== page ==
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Marc Soler, the Spanish climber who moved across to UAE Team Emirates from Movistar for 2022, gives Pogačar an extra wheel deep in the mountains.
Not that the Slovenian star needs it, but Soler will add a new dimension to the ever more powerful UAE Team Emirates backbench to support Pogačar across the grand tours.
“He’s very strong, he’s very solid, and you can see that I am happy to help him any way I can and with everything we’re achieving so far,” Soler told VeloNews. “I am very happy to be on this team.
“Everything is going well right now. I have to keep working hard to be able to stay close to him and be ready whenever he might need some help.”
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- Soler: ‘It was easy to make the change’
Soler was lighting up the roads at Tirreno-Adriatico, riding hard at the front in what’s a preview of what the peloton will see in the grand tours this summer.
Coming off Pogačar’s second straight yellow jersey in 2021, UAE Team Emirates beefed up its frontline defenses — or more accurately, offenses — during the off-season, and signed new talent across the ever-burgeoning team. In addition to Soler, João Almeida, and George Bennett are among eight new signings for 2022.
The 28-year-old Soler joins at an interesting point of his career. Some expected him to emerge as a possible grand tour rider, but he never truly flourished despite winning Paris-Nice in 2018.
Some high-profile blowups — check season 1 of El Día Menos Pensado on Netflix for highlights — and some bad crashes kept him from shining on his own. Riding behind the likes of Nairo Quintana, Mikel Landa, and Alejandro Valverde at Movistar didn’t help, either.
Soler says the move came at the right time, and the new challenge is giving him that fresh edge any pro rider needs.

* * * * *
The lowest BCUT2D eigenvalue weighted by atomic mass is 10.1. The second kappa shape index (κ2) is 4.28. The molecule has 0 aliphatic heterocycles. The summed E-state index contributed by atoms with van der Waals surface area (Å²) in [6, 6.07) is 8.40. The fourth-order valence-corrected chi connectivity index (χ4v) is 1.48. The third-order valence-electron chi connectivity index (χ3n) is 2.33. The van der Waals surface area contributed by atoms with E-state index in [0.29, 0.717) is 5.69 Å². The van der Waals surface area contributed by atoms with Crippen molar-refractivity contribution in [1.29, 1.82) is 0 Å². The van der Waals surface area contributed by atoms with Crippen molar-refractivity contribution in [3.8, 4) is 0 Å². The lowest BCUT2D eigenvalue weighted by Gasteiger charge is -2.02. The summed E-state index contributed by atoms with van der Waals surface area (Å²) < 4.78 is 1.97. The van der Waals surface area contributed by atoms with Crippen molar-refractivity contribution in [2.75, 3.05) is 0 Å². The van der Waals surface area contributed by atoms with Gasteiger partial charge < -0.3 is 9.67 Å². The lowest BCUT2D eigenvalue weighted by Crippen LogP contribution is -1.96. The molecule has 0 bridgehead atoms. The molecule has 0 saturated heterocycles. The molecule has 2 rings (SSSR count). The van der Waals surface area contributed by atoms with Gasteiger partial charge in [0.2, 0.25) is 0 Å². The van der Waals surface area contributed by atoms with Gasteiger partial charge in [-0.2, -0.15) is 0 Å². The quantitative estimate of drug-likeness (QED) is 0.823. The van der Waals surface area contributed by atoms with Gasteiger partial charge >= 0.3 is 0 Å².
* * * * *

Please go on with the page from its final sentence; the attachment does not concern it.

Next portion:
“I’m very happy, very comfortable to be with UAE,” Soler said. “I am here to help the team, and everything’s working well so far, with very good results across the entire team.”
UAE Team Emirates building out its bench of support riders
The way Pogačar is riding everyone off his wheel right now, at first glance it might not appear that he even needs help.
But any top GC captain needs riders who can shepherd him across multi-climb stages and bring him deep into a final. Rafał Majka, Brandon McNulty, Marc Hirschi, and Davide Formolo were all there last year.
Adding a climber with the Soler’s pedigree will only make Pogačar that much harder to isolate and perhaps even attack.
“Right now I am feeling good. We did a training camp with the team, and it appears that everything is going well, let’s hope we can continue on this way,” Soler said. “I’ll be giving the maximum for the team, and bringing my grain of sand.”
Soler isn’t giving up all of his personal ambitions, and even at Tirreno-Adriatico, he tried to attack in the early stages to go for a stage win before settling into a key support role for Pogačar later in the race.
Soler said he will have opportunities in smaller races or perhaps even for a stage here or there, but he knows that with a generational rider like Pogačar, there’s no confusion inside the team bus about who’s the boss.
“I will have my opportunities in one-week races, but during the grand tours it’s obvious that I will be with Tadej, to help him the best I can at both the Tour and the Vuelta,” Soler said. “We’re working to be 100 percent during the grand tours, but I will have my chances in one-week stage races.”
Soler signaled such races as the Volta a Catalunya, which started Monday, and Itzulia Basque Country in April, or even Tour de Suisse, where he might be able to ride for his own GC prospects.
“Then at the Tour and Vuelta, it’s obvious what I have to do, and that’s work for Tadej,” Soler said.
UAE Team Emirates found a diamond in the rough when they plucked Pogačar out of the U23 ranks. The Slovenian blossomed into a WorldTour force faster than anyone could have imagined. Now the rest of the team is catching up.
Rivals know if UAE Team Emirates continue to build out its growing bench of support riders around him, Pogačar will be even harder to beat.